The McLaren driver needs to translate his success off the track to the tarmac this season if he is join to command a place in history.
Lewis Hamilton has a long way to go to become Formula One legend
In 2008, Sir Jackie Stewart said he believed Lewis Hamilton to have more marketing potential than Tiger Woods and Muhammad Ali combined. "But," said the Scot, "he's got to win the world championship a few times."
Three years later, and on the eve of the season-opening Australian Grand Prix, Hamilton has won one drivers' title, is dating the American pop star Nicole Scherzinger and has followed in the footsteps of David Beckham and Andy Murray by appointing Simon Fuller's XIX Entertainment as his new management team. He is well on his way to fulfilling Stewart's prophecy.
Yet while the Briton's face stares seductively from billboards across Melbourne - Tag Heuer, Hugo Boss, Vodafone - the ambitious 26-year-old with the ivory white teeth and perfectly groomed sideburns, is well aware of the most crucial ingredient to his longevity: multiple championship wins.
Hamilton may have been in the fight for the championship when the 2010 season reached its climax in Abu Dhabi last November, but with only one win in his previous 10 races, much of that was primarily because of Red Bull Renault's self-destruction at the start of the year.
He secured second place at Yas Marina Circuit but could do little to stop Sebastian Vettel from usurping his achievement to become the youngest world champion in F1 history.
Winter testing came and went and McLaren-Mercedes continued to struggle, putting Hamilton's position as one of F1's major forces in doubt.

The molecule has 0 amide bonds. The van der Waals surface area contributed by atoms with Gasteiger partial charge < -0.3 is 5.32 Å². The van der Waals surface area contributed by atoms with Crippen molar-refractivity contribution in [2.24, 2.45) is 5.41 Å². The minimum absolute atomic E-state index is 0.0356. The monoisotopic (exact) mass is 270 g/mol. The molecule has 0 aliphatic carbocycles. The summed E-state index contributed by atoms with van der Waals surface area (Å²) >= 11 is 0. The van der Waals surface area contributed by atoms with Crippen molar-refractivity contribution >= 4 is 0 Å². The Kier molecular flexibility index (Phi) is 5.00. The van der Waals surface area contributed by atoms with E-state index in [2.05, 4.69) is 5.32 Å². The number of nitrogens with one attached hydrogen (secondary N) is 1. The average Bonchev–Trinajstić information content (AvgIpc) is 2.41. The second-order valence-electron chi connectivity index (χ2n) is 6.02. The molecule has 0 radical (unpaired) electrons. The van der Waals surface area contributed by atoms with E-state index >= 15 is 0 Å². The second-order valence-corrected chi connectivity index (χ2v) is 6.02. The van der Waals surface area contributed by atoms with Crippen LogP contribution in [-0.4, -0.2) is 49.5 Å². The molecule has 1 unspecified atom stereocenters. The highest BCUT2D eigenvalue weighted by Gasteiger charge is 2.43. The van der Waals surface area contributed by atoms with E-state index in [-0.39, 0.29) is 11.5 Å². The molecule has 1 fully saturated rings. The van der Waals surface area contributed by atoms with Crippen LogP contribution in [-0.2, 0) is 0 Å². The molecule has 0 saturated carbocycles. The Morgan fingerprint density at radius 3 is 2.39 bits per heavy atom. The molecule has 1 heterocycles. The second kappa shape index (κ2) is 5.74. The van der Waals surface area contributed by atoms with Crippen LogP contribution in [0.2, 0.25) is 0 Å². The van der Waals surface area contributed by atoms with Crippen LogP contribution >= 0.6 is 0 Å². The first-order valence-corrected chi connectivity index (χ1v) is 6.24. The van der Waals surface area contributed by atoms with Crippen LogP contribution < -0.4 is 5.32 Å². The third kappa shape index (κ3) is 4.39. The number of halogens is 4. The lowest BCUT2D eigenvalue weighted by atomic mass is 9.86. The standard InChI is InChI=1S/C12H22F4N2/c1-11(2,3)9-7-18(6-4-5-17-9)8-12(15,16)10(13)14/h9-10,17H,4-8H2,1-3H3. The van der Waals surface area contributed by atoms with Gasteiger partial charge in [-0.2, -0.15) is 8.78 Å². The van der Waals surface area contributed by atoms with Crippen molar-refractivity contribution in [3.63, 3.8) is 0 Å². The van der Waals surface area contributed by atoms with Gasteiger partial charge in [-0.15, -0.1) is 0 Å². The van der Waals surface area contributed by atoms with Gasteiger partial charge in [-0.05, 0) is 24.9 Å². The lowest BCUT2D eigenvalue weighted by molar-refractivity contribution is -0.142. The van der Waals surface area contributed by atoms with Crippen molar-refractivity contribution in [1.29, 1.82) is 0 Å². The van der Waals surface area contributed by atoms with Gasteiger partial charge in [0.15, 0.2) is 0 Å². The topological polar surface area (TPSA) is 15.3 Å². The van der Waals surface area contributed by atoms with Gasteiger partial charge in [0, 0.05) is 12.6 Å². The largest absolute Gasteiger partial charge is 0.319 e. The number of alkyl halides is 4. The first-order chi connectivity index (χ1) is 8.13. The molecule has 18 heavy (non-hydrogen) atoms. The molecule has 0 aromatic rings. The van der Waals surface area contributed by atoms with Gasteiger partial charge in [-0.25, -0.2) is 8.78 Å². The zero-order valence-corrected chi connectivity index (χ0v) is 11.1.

However, following speculation over his future, he verbally committed to them earlier this week.
He will remain acutely aware, however, that if this year's championship goes begging once again, memories of his 2008 title triumph at Interlagos will take on a sepia tinge.
"You look at Sebastien Loeb, you look at [Valentino] Rossi and Michael [Schumacher]: legendary racers from their classes and I would love to be a part of that," Hamilton said when asked about the years ahead.
"I've always wanted three world championships like Ayrton Senna; I've always wanted to emulate him. But winning a second world championship is hard enough, so I'll focus on that for now."
This afternoon, Hamilton - in his trademark Senna-like yellow helmet - goes into the first qualifying session of the new season at Albert Park hoping that the radical overhaul recently implemented by Martin Whitmarsh, the McLaren-Mercedes team principal, pays dividends.
It certainly appeared to have worked yesterday as the Woking-based outfit recorded the two fastest laps of the day.
During a cold and blustery second practice session, Hamilton's teammate Jenson Button, who won here in 2009 with Brawn GP before successfully defending his crown with McLaren last year, clocked a quickest time of 1min 25.854secs, which was 0.132 faster than his stablemate and 0.147 quicker than third-fastest Fernando Alonso of Ferrari.
"I'm not reading too much into the others' performance," Hamilton said after watching regular pace-setters Red Bull finish fourth and fifth in the afternoon, despite topping the time sheets in the day's earlier session.
"We don't know what fuel loads the others are running, but our car feels like a big improvement from where we were just a few weeks ago. This is a major positive and hopefully we can pick up some points this weekend."
Purely picking up points is certainly a different goal to that which Hamilton has arrived in Australia with in previous seasons.
But, then again, in previous seasons Hamilton has flown in fighting for the top step of the podium and flown out with his public image in tatters.
In 2009, just months after his world title win, he was forced to apologise to fans for trying to deceive race stewards while trying to cheat Jarno Trulli out of third place.
Last year, on the eve of qualifying, he was reprimanded by Victoria State police for reckless driving after deliberately wheel-spinning his rented Mercedes.
This year Hamilton will likely leave the spin to his new management team, leaving him to focus instead on fulfilling his part of the deal: winning the world championship. How likely that is will become all the clearer this afternoon when he finally takes his McLaren to the track for qualifying.